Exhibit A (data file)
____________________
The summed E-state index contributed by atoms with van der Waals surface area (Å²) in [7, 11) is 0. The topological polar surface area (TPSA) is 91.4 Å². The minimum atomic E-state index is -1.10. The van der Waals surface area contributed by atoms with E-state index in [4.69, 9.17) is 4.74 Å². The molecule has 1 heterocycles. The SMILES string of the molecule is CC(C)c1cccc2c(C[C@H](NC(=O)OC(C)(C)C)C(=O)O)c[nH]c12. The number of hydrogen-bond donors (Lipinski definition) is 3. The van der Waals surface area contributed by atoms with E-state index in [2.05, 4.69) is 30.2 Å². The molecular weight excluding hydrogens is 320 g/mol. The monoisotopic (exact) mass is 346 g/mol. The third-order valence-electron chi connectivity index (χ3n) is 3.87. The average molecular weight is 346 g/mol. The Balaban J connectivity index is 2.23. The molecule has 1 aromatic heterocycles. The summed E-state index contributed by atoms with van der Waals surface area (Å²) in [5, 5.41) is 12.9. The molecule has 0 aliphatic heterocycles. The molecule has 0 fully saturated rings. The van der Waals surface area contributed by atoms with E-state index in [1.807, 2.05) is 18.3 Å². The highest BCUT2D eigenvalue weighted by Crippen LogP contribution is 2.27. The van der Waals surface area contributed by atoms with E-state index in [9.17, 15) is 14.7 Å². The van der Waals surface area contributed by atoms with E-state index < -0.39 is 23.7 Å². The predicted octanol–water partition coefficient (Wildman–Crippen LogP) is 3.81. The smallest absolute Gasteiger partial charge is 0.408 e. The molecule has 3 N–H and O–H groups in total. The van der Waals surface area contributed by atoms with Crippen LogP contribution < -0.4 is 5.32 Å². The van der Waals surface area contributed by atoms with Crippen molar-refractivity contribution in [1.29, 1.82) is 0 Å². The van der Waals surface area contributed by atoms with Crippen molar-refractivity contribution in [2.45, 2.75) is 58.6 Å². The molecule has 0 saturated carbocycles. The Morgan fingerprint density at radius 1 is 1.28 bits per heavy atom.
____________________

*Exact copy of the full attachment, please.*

The summed E-state index contributed by atoms with van der Waals surface area (Å²) in [7, 11) is 0. The topological polar surface area (TPSA) is 91.4 Å². The minimum atomic E-state index is -1.10. The van der Waals surface area contributed by atoms with E-state index in [4.69, 9.17) is 4.74 Å². The molecule has 1 heterocycles. The SMILES string of the molecule is CC(C)c1cccc2c(C[C@H](NC(=O)OC(C)(C)C)C(=O)O)c[nH]c12. The number of hydrogen-bond donors (Lipinski definition) is 3. The van der Waals surface area contributed by atoms with E-state index in [2.05, 4.69) is 30.2 Å². The molecular weight excluding hydrogens is 320 g/mol. The monoisotopic (exact) mass is 346 g/mol. The third-order valence-electron chi connectivity index (χ3n) is 3.87. The average molecular weight is 346 g/mol. The Balaban J connectivity index is 2.23. The molecule has 1 aromatic heterocycles. The summed E-state index contributed by atoms with van der Waals surface area (Å²) in [5, 5.41) is 12.9. The molecule has 0 aliphatic heterocycles. The molecule has 0 fully saturated rings. The van der Waals surface area contributed by atoms with E-state index in [1.807, 2.05) is 18.3 Å². The highest BCUT2D eigenvalue weighted by Crippen LogP contribution is 2.27. The van der Waals surface area contributed by atoms with E-state index in [9.17, 15) is 14.7 Å². The van der Waals surface area contributed by atoms with E-state index < -0.39 is 23.7 Å². The predicted octanol–water partition coefficient (Wildman–Crippen LogP) is 3.81. The smallest absolute Gasteiger partial charge is 0.408 e. The molecule has 3 N–H and O–H groups in total. The van der Waals surface area contributed by atoms with Crippen LogP contribution < -0.4 is 5.32 Å². The van der Waals surface area contributed by atoms with Crippen molar-refractivity contribution in [1.29, 1.82) is 0 Å². The van der Waals surface area contributed by atoms with Crippen molar-refractivity contribution in [2.45, 2.75) is 58.6 Å². The molecule has 0 saturated carbocycles. The Morgan fingerprint density at radius 1 is 1.28 bits per heavy atom.